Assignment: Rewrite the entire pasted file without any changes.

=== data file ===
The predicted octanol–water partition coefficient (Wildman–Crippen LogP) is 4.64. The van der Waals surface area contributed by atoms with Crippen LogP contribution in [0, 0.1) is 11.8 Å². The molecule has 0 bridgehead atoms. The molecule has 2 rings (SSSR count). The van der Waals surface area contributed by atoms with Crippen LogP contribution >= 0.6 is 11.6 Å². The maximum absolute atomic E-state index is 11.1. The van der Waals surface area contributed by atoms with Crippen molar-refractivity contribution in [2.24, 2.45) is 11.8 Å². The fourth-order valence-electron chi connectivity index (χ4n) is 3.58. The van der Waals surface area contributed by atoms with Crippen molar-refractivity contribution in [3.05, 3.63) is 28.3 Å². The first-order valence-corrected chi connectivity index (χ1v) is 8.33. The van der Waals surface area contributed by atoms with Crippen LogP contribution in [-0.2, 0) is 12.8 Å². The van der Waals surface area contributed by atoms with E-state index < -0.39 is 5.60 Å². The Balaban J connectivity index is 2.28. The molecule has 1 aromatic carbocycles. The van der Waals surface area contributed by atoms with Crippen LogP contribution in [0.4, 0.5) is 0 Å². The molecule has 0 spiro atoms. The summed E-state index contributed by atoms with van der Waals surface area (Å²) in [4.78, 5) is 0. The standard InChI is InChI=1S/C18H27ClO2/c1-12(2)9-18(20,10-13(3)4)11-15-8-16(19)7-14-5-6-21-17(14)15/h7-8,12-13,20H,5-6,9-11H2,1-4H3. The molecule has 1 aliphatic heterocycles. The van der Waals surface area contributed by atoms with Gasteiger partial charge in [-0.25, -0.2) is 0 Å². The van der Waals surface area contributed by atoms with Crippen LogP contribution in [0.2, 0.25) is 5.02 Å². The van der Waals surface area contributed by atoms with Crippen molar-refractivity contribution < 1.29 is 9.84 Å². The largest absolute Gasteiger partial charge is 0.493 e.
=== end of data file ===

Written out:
The predicted octanol–water partition coefficient (Wildman–Crippen LogP) is 4.64. The van der Waals surface area contributed by atoms with Crippen LogP contribution in [0, 0.1) is 11.8 Å². The molecule has 0 bridgehead atoms. The molecule has 2 rings (SSSR count). The van der Waals surface area contributed by atoms with Crippen LogP contribution >= 0.6 is 11.6 Å². The maximum absolute atomic E-state index is 11.1. The van der Waals surface area contributed by atoms with Crippen molar-refractivity contribution in [2.24, 2.45) is 11.8 Å². The fourth-order valence-electron chi connectivity index (χ4n) is 3.58. The van der Waals surface area contributed by atoms with Crippen molar-refractivity contribution in [3.05, 3.63) is 28.3 Å². The first-order valence-corrected chi connectivity index (χ1v) is 8.33. The van der Waals surface area contributed by atoms with Crippen LogP contribution in [-0.2, 0) is 12.8 Å². The van der Waals surface area contributed by atoms with E-state index < -0.39 is 5.60 Å². The Balaban J connectivity index is 2.28. The molecule has 1 aromatic carbocycles. The van der Waals surface area contributed by atoms with Crippen LogP contribution in [0.4, 0.5) is 0 Å². The molecule has 0 spiro atoms. The summed E-state index contributed by atoms with van der Waals surface area (Å²) in [4.78, 5) is 0. The standard InChI is InChI=1S/C18H27ClO2/c1-12(2)9-18(20,10-13(3)4)11-15-8-16(19)7-14-5-6-21-17(14)15/h7-8,12-13,20H,5-6,9-11H2,1-4H3. The molecule has 1 aliphatic heterocycles. The van der Waals surface area contributed by atoms with Gasteiger partial charge in [-0.25, -0.2) is 0 Å². The van der Waals surface area contributed by atoms with Crippen LogP contribution in [0.2, 0.25) is 5.02 Å². The van der Waals surface area contributed by atoms with Crippen molar-refractivity contribution < 1.29 is 9.84 Å². The largest absolute Gasteiger partial charge is 0.493 e.